Wednesday, August 31, 2011

Cottage Reading

(Hello, neglected blog.)

Going to someone else’s family cottage in Ontario is like a trip in a time machine. I always see things from my own long-lost family cottage: rust-coloured coffee mugs and hideous floral plates, CorningWare, Reader’s Digest Condensed books in maroon leather-look covers, and the 1942 Simon & Shuster edition of War and Peace. I’ve seen that faded red cover next to so many cans of Off that I’ve come to think of it as the Cottage Edition.

From the time I graduated from Trixie Beldon mysteries until I went to university, I would finish my stack of library books at our cottage (“camp,” we call it there) and then turn to my favourite condensed books:

The Haunting of Hill House by Shirley Jackson. This novel gave me nightmares for years: rambling houses high up in the hills, with a sinister yellow light in the tower window, would send out an inexorable, implacable evil that always found me. It was what Jackson didn’t tell us that frightened me most (I was particularly creeped out by Hugh Crane’s decision to make every angle in the house just slightly off).  I also loved Jackson’s sparse style. The opening paragraph still haunts me: “and whatever walked there, walked alone.”  Words learned: ectoplasm, yardarm, katydids.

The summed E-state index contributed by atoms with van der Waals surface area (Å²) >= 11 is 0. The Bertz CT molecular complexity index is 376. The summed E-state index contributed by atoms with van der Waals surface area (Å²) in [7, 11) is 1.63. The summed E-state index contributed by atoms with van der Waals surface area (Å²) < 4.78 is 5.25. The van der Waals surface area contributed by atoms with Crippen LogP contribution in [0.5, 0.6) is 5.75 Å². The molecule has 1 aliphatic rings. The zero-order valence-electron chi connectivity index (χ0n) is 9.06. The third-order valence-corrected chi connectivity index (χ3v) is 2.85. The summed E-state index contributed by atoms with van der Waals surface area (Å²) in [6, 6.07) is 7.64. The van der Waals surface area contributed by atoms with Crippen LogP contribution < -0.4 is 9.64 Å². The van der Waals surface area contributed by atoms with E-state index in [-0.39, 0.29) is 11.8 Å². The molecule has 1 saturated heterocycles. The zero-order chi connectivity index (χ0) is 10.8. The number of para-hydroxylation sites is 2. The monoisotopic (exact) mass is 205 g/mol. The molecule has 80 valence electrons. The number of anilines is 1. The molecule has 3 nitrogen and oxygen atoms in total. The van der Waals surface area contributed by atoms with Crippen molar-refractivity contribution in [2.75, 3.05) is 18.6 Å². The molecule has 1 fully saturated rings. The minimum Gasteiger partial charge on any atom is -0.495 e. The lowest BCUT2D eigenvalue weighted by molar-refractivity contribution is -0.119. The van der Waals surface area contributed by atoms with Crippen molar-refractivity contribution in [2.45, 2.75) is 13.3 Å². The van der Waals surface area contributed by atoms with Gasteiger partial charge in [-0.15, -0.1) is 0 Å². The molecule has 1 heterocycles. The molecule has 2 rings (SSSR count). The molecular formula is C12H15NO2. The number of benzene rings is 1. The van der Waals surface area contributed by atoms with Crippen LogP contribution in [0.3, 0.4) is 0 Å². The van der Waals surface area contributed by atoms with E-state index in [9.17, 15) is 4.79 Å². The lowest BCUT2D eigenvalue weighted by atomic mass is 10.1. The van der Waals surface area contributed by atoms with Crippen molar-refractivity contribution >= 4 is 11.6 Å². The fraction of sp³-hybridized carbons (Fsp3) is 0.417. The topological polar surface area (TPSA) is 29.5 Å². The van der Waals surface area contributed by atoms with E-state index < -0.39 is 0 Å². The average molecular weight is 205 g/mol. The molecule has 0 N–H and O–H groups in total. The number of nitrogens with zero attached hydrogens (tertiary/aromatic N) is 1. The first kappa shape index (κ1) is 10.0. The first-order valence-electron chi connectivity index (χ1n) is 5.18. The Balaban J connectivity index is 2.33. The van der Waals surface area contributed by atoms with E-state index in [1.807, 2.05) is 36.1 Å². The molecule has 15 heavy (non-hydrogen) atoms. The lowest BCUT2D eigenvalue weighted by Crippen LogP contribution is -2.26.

An Episode of Sparrows by Rumer Godden. I loved the fiercely determined Lovejoy Mason, abandoned by her glamorous mother, living with a struggling chef and his worried wife in post-war London. Godden’s novel has such strong characters and vivid details that I can still see Lovejoy asleep on the stairs (while her mother entertains a gentleman caller in the bedroom), and the crimson plate the chef served strawberries on, and the flowers that Lovejoy made grow in her Italian garden in the ruins. Words learned: coloratura, alyssum, Angelica Kauffman.

Onions in the Stew by Betty MacDonald. I read this book so often that lines of it are still permanently burned into my mind. I loved it because it was funny, but also because I too wanted to live on a rain-soaked island in Puget Sound and burn creosote logs on the beach and take the ferry home.  Words learned: geoduck, seawall, Monte Cristo sandwiches.

The first two novels sit (in uncondensed form) on my shelf. On the last weekend of summer, I am tempted by them again.
I never did read War and Peace.